and the Court of Appeal ruling that the process violates
the law. According to Bandaranayake's supporters, the
Supreme Court's decision to oppose the government's
plans to centralize power (see October 2012)
is behind the government's accusations against her.
Political unrest erupts in Jaffna
For the first time since the end of the war in May
2009, political unrest erupted in the city of Jaffna in
the northern, Tamil-dominated part of Sri Lanka. This
happens in conjunction with students at Jaffna
University, on November 27, marking the Martyrs' Day,
which is celebrated by some Tamil langes in the rapture.
Students light candles to honor the memory of fallen
Tamil rebels. Also posters depicting guerrillas,
so-called "Tamil tigers", must have been set up in
previously rebel-controlled areas. The police then
intervene, according to police, to have thrown stones at
The Supreme Court opposes centralization
The Supreme Court puts a stalemate on the
government's plans to bring more power to the central
government from the provinces when it states that in
that case the provincial parliaments must approve such a
change in law.
Fonseka holds a political meeting
Former Chief of Defense Sarath Fonseka holds his
first major political meeting since he was released from
prison (see May 2012). The
turnover is considerably worse than expected; only
around a thousand people show up. This is believed to be
due to heavy monsoon rains falling during the meeting,
but also because the opposition is deeply divided before
The country's university is temporarily closed
Extensive strikes in the academic world (see
July 2012) result in the government
temporarily shutting down 13 of the country's 15
universities, all of which are state. The strikes end
when the government partially agrees with the demands of
university teachers and other academics on increased
salaries and government grants, as well as greater
academic freedom from political involvement.
Strike against political involvement in academic
University teachers and other academics around the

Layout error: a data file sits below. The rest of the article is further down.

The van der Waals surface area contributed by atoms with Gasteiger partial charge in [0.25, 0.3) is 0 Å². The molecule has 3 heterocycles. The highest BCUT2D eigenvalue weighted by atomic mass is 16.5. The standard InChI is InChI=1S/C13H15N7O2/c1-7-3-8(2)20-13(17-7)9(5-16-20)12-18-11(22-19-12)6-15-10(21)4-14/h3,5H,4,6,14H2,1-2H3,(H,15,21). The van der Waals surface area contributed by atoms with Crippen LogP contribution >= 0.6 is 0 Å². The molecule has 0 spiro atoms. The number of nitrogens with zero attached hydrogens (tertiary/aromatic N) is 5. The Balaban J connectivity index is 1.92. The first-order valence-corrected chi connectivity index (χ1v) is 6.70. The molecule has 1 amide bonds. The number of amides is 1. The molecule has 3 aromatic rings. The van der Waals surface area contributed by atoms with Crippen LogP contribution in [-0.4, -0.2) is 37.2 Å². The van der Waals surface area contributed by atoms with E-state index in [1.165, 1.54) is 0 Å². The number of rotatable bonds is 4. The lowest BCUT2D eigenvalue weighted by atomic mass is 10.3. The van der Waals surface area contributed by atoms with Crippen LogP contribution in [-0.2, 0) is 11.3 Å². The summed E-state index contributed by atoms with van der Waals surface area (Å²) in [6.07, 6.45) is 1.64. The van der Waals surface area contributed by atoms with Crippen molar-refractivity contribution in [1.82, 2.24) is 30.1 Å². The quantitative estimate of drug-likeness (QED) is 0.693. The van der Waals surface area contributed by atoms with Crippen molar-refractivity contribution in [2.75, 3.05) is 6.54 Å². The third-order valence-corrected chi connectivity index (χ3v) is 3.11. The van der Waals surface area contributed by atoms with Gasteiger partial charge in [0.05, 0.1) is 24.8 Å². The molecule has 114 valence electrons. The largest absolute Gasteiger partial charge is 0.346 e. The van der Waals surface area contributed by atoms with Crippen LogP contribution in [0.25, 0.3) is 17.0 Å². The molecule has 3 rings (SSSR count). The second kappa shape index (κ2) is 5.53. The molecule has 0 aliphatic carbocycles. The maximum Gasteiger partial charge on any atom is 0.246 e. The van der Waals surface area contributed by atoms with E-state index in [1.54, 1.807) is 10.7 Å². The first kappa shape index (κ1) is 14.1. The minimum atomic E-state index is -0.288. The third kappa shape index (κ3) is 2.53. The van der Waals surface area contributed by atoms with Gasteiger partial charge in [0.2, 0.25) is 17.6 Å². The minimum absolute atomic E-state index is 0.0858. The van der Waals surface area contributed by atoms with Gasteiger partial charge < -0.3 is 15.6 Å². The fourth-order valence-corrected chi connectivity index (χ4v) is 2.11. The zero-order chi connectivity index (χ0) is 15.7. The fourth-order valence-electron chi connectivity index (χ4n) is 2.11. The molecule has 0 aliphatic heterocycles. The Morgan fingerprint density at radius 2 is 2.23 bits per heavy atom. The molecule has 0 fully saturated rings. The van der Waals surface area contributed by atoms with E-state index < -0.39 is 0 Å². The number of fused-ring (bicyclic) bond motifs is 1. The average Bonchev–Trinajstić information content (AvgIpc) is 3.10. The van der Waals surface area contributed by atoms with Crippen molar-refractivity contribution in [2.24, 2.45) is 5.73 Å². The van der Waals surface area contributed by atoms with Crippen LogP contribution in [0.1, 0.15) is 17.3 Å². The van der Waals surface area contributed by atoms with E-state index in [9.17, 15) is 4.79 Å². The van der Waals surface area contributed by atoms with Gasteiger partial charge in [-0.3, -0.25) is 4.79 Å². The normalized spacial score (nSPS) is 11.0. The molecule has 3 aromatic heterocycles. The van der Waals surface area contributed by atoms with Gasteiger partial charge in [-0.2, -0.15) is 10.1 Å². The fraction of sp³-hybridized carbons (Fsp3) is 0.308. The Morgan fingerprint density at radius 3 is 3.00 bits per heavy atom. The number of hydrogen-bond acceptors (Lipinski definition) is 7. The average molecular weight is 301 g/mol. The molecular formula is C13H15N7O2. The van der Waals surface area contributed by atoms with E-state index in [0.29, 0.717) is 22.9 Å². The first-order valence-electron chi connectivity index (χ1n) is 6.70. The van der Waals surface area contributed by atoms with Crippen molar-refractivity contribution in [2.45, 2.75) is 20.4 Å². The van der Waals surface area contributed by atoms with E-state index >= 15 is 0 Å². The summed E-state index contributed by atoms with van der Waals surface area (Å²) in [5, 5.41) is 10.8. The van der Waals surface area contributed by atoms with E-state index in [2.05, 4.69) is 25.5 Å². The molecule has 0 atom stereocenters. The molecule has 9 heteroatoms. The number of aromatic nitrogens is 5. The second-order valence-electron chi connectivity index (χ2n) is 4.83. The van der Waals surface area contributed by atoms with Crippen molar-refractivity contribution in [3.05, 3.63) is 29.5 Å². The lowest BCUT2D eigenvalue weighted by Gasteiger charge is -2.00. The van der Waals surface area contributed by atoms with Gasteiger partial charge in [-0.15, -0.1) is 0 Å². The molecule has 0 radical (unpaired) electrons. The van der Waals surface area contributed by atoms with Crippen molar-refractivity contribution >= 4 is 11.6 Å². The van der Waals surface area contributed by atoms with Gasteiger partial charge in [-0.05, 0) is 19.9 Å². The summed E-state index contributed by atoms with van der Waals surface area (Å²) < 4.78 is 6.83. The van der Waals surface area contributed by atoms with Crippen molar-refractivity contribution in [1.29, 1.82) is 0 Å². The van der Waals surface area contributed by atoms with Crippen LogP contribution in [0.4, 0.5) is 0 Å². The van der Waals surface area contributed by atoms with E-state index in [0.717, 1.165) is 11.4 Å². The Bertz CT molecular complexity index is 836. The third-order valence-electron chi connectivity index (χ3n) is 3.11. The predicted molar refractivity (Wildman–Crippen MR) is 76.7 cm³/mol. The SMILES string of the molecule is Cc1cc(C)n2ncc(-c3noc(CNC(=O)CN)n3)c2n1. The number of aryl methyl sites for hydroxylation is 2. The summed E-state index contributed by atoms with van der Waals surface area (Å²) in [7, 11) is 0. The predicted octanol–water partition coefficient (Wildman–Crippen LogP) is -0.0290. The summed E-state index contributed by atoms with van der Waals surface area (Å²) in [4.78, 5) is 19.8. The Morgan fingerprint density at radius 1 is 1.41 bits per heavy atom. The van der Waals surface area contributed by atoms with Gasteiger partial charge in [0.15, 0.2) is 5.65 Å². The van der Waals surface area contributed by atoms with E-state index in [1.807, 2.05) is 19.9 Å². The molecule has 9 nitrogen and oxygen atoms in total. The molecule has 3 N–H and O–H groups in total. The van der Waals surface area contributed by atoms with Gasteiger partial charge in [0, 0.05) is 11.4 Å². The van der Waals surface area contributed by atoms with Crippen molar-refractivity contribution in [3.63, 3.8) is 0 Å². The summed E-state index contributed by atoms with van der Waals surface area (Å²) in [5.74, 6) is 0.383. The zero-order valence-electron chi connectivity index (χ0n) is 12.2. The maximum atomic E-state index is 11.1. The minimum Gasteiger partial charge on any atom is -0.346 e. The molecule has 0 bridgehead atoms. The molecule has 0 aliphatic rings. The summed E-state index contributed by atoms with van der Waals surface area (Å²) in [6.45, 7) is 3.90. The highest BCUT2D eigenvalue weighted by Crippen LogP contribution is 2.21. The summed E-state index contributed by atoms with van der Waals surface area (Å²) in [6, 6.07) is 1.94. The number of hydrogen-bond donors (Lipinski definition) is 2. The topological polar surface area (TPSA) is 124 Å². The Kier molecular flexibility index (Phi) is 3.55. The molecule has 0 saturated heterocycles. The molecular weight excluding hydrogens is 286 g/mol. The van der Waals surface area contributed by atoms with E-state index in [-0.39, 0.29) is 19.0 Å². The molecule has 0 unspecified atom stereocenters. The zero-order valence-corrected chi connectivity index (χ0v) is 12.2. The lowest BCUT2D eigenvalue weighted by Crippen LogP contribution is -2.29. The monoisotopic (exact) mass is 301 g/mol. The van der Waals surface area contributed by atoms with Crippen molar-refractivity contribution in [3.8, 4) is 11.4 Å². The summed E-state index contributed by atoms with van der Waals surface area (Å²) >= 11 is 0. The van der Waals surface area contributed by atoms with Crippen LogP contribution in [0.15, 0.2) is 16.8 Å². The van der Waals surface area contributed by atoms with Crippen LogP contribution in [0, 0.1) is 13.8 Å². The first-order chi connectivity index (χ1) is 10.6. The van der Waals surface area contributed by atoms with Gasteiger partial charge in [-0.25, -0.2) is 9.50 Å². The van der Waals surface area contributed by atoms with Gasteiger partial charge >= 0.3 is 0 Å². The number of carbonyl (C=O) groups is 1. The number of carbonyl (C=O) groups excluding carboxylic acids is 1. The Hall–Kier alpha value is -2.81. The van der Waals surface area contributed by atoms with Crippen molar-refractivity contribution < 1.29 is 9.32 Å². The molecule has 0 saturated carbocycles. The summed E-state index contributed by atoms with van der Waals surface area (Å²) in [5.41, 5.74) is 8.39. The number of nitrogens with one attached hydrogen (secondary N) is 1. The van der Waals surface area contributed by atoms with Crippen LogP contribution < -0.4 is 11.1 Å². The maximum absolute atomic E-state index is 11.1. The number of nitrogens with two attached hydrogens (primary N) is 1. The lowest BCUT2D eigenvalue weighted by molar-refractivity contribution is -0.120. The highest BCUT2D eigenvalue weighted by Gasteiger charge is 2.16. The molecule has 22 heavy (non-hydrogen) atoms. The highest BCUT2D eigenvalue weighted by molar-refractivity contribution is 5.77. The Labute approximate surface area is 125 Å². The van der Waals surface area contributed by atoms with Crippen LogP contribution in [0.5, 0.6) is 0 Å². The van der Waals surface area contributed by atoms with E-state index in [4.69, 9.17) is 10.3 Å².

country are launching a strike in protest against what
they consider to be increasing political interference in
the conditions for academic activity. They require the
government and the authorities to stay out of the
university world and to increase teacher salaries and
grants for higher education. The strikers oppose the
government's plans to privatize parts of higher
education, which are currently completely state-owned.
Fonseka is released from prison
President Rajapaksa decides that the imprisoned
former Defense Chief Sarath Fonseka should be released
for health reasons. One condition for the release is
that Fonseka will not hold any political office for the
next seven years.
Buddhists storm mosque
Tough, conservative Buddhists storm a mosque in the
city of Dambulla and demand that the building be
demolished. The authorities agree to move the mosque,
triggering a strike among Muslims.
UN resolution awakens the anger of the Lanes
The UN Human Rights Council calls in a resolution in
Sri Lanka to investigate the allegations of human rights
crimes committed in the final phase of the civil war in
May 2009. The resolution is tabled by the United States
and supported by 24 countries, while 15 countries vote
against and 8 abstain. Reactions in Sri Lanka are
getting strong and many people are protesting against
the UN resolution.
The government is unclear about the number of
About 9,000 people were killed in northern Sri Lanka
during the end of the civil war in May 2009, according
to government statistics. Of these, just over 7,000 died
in combat. It is unclear whether the figure includes
civilian casualties or guerrilla soldiers alone. It is
also not clear which party in the war caused the deaths.